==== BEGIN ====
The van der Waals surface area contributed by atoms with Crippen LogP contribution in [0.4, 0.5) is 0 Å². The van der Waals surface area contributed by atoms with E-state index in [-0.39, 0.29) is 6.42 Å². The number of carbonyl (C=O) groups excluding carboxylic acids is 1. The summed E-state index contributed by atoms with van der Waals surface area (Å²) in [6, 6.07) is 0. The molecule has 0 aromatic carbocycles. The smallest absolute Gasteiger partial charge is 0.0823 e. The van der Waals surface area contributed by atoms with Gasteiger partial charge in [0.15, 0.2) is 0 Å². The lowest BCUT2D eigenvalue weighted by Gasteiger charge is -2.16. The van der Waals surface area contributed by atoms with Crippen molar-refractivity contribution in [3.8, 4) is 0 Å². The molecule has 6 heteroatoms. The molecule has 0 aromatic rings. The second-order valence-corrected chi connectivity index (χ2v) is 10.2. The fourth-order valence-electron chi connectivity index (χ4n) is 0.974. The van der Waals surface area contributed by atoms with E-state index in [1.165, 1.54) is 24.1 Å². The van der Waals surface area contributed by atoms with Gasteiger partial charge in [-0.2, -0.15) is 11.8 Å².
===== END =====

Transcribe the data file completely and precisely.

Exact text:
The van der Waals surface area contributed by atoms with Crippen LogP contribution in [0.4, 0.5) is 0 Å². The van der Waals surface area contributed by atoms with E-state index in [-0.39, 0.29) is 6.42 Å². The number of carbonyl (C=O) groups excluding carboxylic acids is 1. The summed E-state index contributed by atoms with van der Waals surface area (Å²) in [6, 6.07) is 0. The molecule has 0 aromatic carbocycles. The smallest absolute Gasteiger partial charge is 0.0823 e. The van der Waals surface area contributed by atoms with Gasteiger partial charge in [0.15, 0.2) is 0 Å². The lowest BCUT2D eigenvalue weighted by Gasteiger charge is -2.16. The van der Waals surface area contributed by atoms with Crippen molar-refractivity contribution in [3.8, 4) is 0 Å². The molecule has 6 heteroatoms. The molecule has 0 aromatic rings. The second-order valence-corrected chi connectivity index (χ2v) is 10.2. The fourth-order valence-electron chi connectivity index (χ4n) is 0.974. The van der Waals surface area contributed by atoms with E-state index in [1.165, 1.54) is 24.1 Å². The van der Waals surface area contributed by atoms with Gasteiger partial charge in [-0.2, -0.15) is 11.8 Å².